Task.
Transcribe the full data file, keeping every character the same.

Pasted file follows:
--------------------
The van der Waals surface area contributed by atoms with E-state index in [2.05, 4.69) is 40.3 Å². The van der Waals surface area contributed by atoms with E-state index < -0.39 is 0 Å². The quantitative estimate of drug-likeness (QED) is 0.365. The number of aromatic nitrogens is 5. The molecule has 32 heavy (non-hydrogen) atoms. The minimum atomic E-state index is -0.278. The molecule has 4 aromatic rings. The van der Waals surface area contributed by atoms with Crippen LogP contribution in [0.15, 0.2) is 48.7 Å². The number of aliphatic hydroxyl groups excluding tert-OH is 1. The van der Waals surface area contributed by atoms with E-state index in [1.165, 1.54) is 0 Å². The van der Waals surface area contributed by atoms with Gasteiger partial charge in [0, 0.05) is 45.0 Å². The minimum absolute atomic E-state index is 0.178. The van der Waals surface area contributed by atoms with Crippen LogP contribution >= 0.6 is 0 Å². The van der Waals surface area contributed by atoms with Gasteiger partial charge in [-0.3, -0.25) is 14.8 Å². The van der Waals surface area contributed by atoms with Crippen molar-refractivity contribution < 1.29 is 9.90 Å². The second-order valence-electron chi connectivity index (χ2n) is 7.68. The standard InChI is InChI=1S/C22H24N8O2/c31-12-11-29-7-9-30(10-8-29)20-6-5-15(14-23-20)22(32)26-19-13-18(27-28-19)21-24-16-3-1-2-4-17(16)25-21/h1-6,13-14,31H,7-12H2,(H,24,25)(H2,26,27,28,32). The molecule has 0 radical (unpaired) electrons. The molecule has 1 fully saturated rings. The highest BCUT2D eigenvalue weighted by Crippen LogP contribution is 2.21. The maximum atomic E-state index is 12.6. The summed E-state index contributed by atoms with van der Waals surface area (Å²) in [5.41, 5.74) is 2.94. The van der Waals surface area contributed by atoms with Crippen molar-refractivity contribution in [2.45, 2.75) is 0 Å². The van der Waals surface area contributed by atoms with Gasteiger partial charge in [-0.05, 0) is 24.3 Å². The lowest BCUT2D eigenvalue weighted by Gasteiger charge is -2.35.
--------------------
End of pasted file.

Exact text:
The van der Waals surface area contributed by atoms with E-state index in [2.05, 4.69) is 40.3 Å². The van der Waals surface area contributed by atoms with E-state index < -0.39 is 0 Å². The quantitative estimate of drug-likeness (QED) is 0.365. The number of aromatic nitrogens is 5. The molecule has 32 heavy (non-hydrogen) atoms. The minimum atomic E-state index is -0.278. The molecule has 4 aromatic rings. The van der Waals surface area contributed by atoms with Crippen LogP contribution in [0.15, 0.2) is 48.7 Å². The number of aliphatic hydroxyl groups excluding tert-OH is 1. The van der Waals surface area contributed by atoms with E-state index in [1.165, 1.54) is 0 Å². The van der Waals surface area contributed by atoms with Gasteiger partial charge in [0, 0.05) is 45.0 Å². The minimum absolute atomic E-state index is 0.178. The van der Waals surface area contributed by atoms with Crippen LogP contribution >= 0.6 is 0 Å². The van der Waals surface area contributed by atoms with Gasteiger partial charge in [-0.3, -0.25) is 14.8 Å². The van der Waals surface area contributed by atoms with Crippen molar-refractivity contribution < 1.29 is 9.90 Å². The second-order valence-electron chi connectivity index (χ2n) is 7.68. The standard InChI is InChI=1S/C22H24N8O2/c31-12-11-29-7-9-30(10-8-29)20-6-5-15(14-23-20)22(32)26-19-13-18(27-28-19)21-24-16-3-1-2-4-17(16)25-21/h1-6,13-14,31H,7-12H2,(H,24,25)(H2,26,27,28,32). The molecule has 0 radical (unpaired) electrons. The molecule has 1 fully saturated rings. The highest BCUT2D eigenvalue weighted by Crippen LogP contribution is 2.21. The maximum atomic E-state index is 12.6. The summed E-state index contributed by atoms with van der Waals surface area (Å²) in [5.41, 5.74) is 2.94. The van der Waals surface area contributed by atoms with Crippen molar-refractivity contribution in [2.45, 2.75) is 0 Å². The van der Waals surface area contributed by atoms with Gasteiger partial charge in [-0.05, 0) is 24.3 Å². The lowest BCUT2D eigenvalue weighted by Gasteiger charge is -2.35.